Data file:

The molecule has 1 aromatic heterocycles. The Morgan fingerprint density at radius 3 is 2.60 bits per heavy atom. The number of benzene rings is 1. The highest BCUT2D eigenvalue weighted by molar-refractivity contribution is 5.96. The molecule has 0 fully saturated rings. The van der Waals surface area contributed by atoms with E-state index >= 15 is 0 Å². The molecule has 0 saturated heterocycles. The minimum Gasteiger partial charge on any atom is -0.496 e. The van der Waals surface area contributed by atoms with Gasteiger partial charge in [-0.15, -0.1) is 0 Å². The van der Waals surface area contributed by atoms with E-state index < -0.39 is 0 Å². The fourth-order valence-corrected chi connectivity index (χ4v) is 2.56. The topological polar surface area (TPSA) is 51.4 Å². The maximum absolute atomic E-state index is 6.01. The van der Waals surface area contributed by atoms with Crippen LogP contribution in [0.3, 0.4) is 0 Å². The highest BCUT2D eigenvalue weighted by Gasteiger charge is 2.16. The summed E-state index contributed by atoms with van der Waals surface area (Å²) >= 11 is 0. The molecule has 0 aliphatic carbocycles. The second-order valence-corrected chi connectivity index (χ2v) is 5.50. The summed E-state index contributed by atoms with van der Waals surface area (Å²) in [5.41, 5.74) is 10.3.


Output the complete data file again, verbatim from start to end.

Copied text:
The molecule has 1 aromatic heterocycles. The Morgan fingerprint density at radius 3 is 2.60 bits per heavy atom. The number of benzene rings is 1. The highest BCUT2D eigenvalue weighted by molar-refractivity contribution is 5.96. The molecule has 0 fully saturated rings. The van der Waals surface area contributed by atoms with E-state index >= 15 is 0 Å². The molecule has 0 saturated heterocycles. The minimum Gasteiger partial charge on any atom is -0.496 e. The van der Waals surface area contributed by atoms with Gasteiger partial charge in [-0.15, -0.1) is 0 Å². The van der Waals surface area contributed by atoms with E-state index < -0.39 is 0 Å². The fourth-order valence-corrected chi connectivity index (χ4v) is 2.56. The topological polar surface area (TPSA) is 51.4 Å². The maximum absolute atomic E-state index is 6.01. The van der Waals surface area contributed by atoms with Crippen LogP contribution in [0.3, 0.4) is 0 Å². The highest BCUT2D eigenvalue weighted by Gasteiger charge is 2.16. The summed E-state index contributed by atoms with van der Waals surface area (Å²) >= 11 is 0. The molecule has 0 aliphatic carbocycles. The second-order valence-corrected chi connectivity index (χ2v) is 5.50. The summed E-state index contributed by atoms with van der Waals surface area (Å²) in [5.41, 5.74) is 10.3.